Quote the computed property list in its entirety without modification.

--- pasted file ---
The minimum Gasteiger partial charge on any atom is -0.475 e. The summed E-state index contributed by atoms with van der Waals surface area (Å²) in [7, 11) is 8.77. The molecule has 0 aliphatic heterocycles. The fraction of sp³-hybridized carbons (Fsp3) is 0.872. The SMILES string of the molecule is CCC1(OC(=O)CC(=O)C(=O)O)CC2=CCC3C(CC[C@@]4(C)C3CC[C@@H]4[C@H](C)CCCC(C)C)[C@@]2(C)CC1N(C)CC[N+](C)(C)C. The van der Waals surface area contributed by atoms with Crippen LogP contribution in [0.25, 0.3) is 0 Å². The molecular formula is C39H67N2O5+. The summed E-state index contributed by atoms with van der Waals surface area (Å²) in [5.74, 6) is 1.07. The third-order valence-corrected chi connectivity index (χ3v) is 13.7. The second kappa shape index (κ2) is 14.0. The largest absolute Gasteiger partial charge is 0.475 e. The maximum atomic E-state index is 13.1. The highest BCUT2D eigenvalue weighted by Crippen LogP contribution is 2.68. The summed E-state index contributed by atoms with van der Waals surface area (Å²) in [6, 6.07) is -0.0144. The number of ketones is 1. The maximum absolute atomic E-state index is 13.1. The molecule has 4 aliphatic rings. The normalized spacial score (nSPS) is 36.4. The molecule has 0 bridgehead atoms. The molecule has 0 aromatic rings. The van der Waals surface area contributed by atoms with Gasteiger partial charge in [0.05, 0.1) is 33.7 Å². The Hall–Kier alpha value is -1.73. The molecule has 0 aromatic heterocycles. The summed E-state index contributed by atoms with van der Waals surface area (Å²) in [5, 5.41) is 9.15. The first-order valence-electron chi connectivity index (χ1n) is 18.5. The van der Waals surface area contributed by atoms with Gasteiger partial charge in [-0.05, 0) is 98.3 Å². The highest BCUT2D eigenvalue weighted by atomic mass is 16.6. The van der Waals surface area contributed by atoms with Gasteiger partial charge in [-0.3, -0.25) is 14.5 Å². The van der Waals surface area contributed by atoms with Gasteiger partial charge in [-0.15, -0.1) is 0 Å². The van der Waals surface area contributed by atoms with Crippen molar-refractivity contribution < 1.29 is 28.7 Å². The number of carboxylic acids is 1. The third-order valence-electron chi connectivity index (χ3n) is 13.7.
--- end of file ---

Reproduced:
The minimum Gasteiger partial charge on any atom is -0.475 e. The summed E-state index contributed by atoms with van der Waals surface area (Å²) in [7, 11) is 8.77. The molecule has 0 aliphatic heterocycles. The fraction of sp³-hybridized carbons (Fsp3) is 0.872. The SMILES string of the molecule is CCC1(OC(=O)CC(=O)C(=O)O)CC2=CCC3C(CC[C@@]4(C)C3CC[C@@H]4[C@H](C)CCCC(C)C)[C@@]2(C)CC1N(C)CC[N+](C)(C)C. The van der Waals surface area contributed by atoms with Crippen LogP contribution in [0.25, 0.3) is 0 Å². The molecular formula is C39H67N2O5+. The summed E-state index contributed by atoms with van der Waals surface area (Å²) in [5.74, 6) is 1.07. The third-order valence-corrected chi connectivity index (χ3v) is 13.7. The second kappa shape index (κ2) is 14.0. The largest absolute Gasteiger partial charge is 0.475 e. The maximum atomic E-state index is 13.1. The highest BCUT2D eigenvalue weighted by Crippen LogP contribution is 2.68. The summed E-state index contributed by atoms with van der Waals surface area (Å²) in [6, 6.07) is -0.0144. The number of ketones is 1. The maximum absolute atomic E-state index is 13.1. The molecule has 4 aliphatic rings. The normalized spacial score (nSPS) is 36.4. The molecule has 0 bridgehead atoms. The molecule has 0 aromatic rings. The van der Waals surface area contributed by atoms with Gasteiger partial charge in [0.05, 0.1) is 33.7 Å². The Hall–Kier alpha value is -1.73. The molecule has 0 aromatic heterocycles. The summed E-state index contributed by atoms with van der Waals surface area (Å²) in [5, 5.41) is 9.15. The first-order valence-electron chi connectivity index (χ1n) is 18.5. The van der Waals surface area contributed by atoms with Gasteiger partial charge in [-0.05, 0) is 98.3 Å². The highest BCUT2D eigenvalue weighted by atomic mass is 16.6. The van der Waals surface area contributed by atoms with Gasteiger partial charge in [-0.3, -0.25) is 14.5 Å². The van der Waals surface area contributed by atoms with Gasteiger partial charge in [-0.15, -0.1) is 0 Å². The van der Waals surface area contributed by atoms with Crippen molar-refractivity contribution < 1.29 is 28.7 Å². The number of carboxylic acids is 1. The third-order valence-electron chi connectivity index (χ3n) is 13.7.